Dave Robinson, Scoutmaster
P. O. Box 673
Monmouth, OR 97361
Cascade Pacific Council
Boy Scout Troop 737
Cornerstone Church of God
The Cornerstone Church of God is located on the very corner of 7th. & "E" streets in Independence, OR. We meet in the Fellowship Hall. Enter the building using the "E" street entrance (south side of the building), through double doors to the right.
SCOUT TROOP MEETINGS
Every Thursday evening from 7:00pm--8:30pm.
TROOP COMMITTEE MEETINGS
Second Tuesday of each month.
Charter Organization Representative/Committee Chairman
Roy Zirpoli (503)606-9447, Pager: (503) 370-3487
Home Phone: (503)838-5364
Voice Mail Pager(503)375-8002
Troop 737 was organized and chartered by the Cornerstone Church of God, affiliated with the Church of God of Cleveland, TN, as an outreach ministry to the youth of Independence and Monmouth, OR. Th Troop began with a "special needs" designation; a Scout Troop specializing in an integrated program for boys with diagnosed disa-bilities. As an "integrated" troop, boys without disabilities are recruited as well as those with disabilities, and together they make up Troop 737. At present (9-30-98) we have 24 enrolled Scouts of which 11 have diagnosed disabilities* and of the 10 adult leaders, four have disabilities*.
NOTE FOR ASTERISK (*): (These terms are used here to clarify the term "special needs". It is my opinion that every individual has a special need. However, many of us have 'diagnosed disabilities,' meaning, a physician or medical authority has attached a label to a special need that a person may have. For example: ADHD, ADD, MR/DD, Schizophrenia,etc. Others may have a 'disability,'for example, diabetes, amputation(s), high blood pressure, blindness, emotional disturbance, phobia(s), etc. In this writers opinion, I have special needs--partial denture, eye-glasses for reading, medication to control blood pressure, etc. I can't function properly without medication or prosthesis (glasses) for these ailments.)
Scouting today is much different than what it was when I was a Scout in the '60's! I don't recall ever meeting anyone at Camp-O-Ree or at a Jamboree that had a disability. Today, however, I have met numerous Scouts and Scouters alike with disabilities!
This change is good.....it is HONORABLE.....and it is TIMELY! Scouting is adventure! Scouting is challenging and it demands committment. In todays society, our youth need adventure to keep them away from gang violence, they need a challenge that tests their limitations and demands their best.
For the person with a disability, it is none the less important. Scouting provides an avenue for adventure through different age/grade levels of rank, numerous physical feats, and mental challenges. Hiking, camping, piloting a canoe, sailing a boat, swimming, fishing, backpacking, mountain climbing, rapelling, snorkelling, etc., etc. provide limitless opportunity for individual achievement.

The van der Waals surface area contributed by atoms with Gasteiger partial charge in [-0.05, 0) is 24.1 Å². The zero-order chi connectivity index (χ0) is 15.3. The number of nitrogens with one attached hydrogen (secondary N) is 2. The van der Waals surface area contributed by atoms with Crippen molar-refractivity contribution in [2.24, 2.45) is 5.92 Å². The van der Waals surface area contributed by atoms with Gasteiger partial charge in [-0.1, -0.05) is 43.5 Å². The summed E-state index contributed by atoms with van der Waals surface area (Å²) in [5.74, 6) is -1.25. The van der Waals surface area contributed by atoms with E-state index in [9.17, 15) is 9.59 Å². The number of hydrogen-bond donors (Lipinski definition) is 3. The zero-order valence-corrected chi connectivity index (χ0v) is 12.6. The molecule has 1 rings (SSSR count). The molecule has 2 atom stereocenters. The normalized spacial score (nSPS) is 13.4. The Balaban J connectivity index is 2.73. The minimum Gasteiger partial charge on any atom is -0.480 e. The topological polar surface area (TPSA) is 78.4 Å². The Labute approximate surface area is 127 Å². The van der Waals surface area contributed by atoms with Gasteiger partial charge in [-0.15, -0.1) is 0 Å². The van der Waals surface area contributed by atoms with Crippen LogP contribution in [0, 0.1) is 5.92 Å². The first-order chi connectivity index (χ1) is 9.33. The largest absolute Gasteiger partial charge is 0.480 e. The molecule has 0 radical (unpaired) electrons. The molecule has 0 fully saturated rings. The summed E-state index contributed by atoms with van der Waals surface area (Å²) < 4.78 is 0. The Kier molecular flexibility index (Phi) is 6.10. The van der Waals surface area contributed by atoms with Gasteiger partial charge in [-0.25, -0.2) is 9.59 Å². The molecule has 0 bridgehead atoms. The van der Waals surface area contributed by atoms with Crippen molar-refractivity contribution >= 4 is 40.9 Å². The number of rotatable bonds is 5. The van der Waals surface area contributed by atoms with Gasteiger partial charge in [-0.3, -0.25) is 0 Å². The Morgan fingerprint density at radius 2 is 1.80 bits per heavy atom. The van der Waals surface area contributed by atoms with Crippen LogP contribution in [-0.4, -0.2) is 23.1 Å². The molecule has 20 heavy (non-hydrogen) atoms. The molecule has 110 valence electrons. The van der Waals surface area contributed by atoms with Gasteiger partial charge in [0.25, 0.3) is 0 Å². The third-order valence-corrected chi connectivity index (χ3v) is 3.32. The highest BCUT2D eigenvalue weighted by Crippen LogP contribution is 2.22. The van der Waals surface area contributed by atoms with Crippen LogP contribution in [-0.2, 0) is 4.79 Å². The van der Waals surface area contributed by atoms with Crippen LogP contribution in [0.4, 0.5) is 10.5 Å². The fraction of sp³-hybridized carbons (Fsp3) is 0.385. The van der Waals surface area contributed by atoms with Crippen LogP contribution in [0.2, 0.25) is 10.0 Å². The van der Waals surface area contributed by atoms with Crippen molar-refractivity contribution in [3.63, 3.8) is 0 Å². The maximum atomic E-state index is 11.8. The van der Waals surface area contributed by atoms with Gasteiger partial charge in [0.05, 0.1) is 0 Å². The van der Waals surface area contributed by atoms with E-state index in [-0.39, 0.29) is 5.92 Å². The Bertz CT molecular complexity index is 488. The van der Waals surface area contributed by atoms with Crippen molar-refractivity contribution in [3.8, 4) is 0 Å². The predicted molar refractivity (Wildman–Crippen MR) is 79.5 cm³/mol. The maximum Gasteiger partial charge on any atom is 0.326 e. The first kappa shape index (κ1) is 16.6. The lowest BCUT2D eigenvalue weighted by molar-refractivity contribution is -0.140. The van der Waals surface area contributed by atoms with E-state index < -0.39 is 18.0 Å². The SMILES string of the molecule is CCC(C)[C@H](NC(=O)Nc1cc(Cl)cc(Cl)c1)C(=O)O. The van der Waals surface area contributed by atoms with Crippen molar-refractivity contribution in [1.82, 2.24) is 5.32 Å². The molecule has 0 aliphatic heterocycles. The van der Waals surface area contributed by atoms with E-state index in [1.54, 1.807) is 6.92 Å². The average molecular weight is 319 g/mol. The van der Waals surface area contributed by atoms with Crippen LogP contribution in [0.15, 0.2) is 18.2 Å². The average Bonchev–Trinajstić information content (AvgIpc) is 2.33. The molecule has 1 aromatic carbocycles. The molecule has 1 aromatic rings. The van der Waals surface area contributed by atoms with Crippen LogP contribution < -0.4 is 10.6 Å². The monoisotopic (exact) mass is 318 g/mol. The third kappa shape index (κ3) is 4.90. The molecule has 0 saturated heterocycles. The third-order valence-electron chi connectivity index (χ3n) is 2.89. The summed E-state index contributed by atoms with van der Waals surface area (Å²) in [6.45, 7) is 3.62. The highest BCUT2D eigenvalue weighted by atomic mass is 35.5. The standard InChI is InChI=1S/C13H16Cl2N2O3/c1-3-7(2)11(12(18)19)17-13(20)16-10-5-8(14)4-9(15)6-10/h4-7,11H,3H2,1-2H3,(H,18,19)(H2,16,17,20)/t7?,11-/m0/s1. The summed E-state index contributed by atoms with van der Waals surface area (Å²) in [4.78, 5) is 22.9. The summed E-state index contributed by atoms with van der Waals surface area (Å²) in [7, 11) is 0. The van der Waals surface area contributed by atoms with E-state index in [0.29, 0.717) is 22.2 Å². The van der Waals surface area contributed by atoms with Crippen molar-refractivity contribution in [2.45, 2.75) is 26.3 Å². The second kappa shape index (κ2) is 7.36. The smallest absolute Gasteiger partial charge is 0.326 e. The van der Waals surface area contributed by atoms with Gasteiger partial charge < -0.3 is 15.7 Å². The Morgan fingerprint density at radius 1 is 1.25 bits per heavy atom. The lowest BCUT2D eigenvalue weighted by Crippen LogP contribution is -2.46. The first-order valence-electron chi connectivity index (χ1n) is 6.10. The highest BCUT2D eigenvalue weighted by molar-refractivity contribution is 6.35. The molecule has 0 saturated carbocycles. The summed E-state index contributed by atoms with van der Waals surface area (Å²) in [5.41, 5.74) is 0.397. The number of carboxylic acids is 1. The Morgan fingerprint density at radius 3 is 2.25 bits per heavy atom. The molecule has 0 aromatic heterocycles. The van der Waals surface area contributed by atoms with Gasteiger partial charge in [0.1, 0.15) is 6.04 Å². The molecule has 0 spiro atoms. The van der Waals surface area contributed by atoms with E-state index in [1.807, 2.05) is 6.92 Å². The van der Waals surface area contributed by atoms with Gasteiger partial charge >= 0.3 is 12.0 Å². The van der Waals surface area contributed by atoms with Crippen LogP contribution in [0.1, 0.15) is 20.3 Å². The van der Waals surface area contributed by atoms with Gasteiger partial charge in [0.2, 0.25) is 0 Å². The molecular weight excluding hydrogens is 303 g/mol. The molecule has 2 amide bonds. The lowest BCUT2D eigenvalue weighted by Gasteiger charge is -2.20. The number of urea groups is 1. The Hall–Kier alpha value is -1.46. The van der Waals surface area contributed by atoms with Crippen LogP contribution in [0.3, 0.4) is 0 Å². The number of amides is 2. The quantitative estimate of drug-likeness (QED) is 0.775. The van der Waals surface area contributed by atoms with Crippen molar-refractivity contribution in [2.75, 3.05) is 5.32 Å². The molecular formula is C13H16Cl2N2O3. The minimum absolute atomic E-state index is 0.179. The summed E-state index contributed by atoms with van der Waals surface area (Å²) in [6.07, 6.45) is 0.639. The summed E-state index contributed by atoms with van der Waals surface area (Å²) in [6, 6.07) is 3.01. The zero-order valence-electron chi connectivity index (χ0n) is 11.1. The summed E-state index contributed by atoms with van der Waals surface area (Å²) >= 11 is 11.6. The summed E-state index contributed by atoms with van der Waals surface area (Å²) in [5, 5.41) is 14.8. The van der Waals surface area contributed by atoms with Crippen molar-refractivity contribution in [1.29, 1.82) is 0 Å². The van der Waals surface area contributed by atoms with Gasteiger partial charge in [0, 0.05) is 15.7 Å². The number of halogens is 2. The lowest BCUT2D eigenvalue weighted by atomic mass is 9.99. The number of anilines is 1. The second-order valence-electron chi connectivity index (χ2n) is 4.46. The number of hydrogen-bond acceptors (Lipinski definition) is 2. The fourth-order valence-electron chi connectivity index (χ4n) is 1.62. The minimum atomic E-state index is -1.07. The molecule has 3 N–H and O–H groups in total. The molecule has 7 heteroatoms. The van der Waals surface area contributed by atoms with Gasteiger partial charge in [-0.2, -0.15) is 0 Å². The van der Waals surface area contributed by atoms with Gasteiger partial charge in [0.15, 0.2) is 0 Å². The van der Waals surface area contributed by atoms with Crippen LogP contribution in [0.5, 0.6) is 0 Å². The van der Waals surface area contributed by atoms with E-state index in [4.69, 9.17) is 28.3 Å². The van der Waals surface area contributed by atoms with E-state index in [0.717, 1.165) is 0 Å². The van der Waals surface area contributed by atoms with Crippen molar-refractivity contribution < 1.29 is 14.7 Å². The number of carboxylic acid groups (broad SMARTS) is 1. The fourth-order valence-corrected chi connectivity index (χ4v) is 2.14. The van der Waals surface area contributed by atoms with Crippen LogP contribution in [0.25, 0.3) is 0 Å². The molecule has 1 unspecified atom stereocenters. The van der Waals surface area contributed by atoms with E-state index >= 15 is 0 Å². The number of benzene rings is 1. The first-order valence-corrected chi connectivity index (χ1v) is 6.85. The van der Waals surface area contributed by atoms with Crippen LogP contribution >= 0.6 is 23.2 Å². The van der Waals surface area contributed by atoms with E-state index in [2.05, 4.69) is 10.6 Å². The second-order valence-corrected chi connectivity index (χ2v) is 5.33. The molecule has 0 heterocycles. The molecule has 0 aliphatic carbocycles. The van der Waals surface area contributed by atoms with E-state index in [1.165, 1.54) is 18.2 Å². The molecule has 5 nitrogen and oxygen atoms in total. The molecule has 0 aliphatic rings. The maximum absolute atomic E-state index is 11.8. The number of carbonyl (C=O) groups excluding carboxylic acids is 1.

Scouting for those with "disabilities" has come to a new horizon. The emphasis today is on personal ABILITIES, and not on ones "dis" ability. Recently I saw a sign that read, "disABILITIES accommodated here!" How refreshing! You had to look to see the prefix "dis," for the word "ABILITIES" was written three times larger than the prefix! Scouting has taken this same approach. Every boy is accepted based upon his own ability and merit. If for some physical, mental, or emotional reason he hits a barrier, that "barrier" can be modified so he can cross over it....himself!
With the new Modified Requirements for Advancement, age is no longer a barrier. Several Scouts in my Troop are 18 years old. Usually the cut-off age for Boy Scouts. With a signed statement from a medical professional, these same Scouts with disabilities can now stay with their friends indefinetly! I heard awhile back that a Scout in Anchorage, Alaska, 45 years old, received his Eagle Rank!!! FANTASTIC!!
My goal in creating this website is to create a RESOURCE BANK for Scouts and Scouters. How your Scout Troop handled a certain situation to include a Scout or Scouts with disabilities. How you modified a Merit Badge requirement so a Scout could finally get his patch. Questions you might have. Knowledge you have gleaned from years of experience in working with individuals with "special needs."
SCOUTING IS FOR EVERYONE.......SO IS THIS SITE.....PLEASE HELP ME IN BUILDING A RESOURCE FOR YOU!
SCOUTING IS FOR EVERYONE!!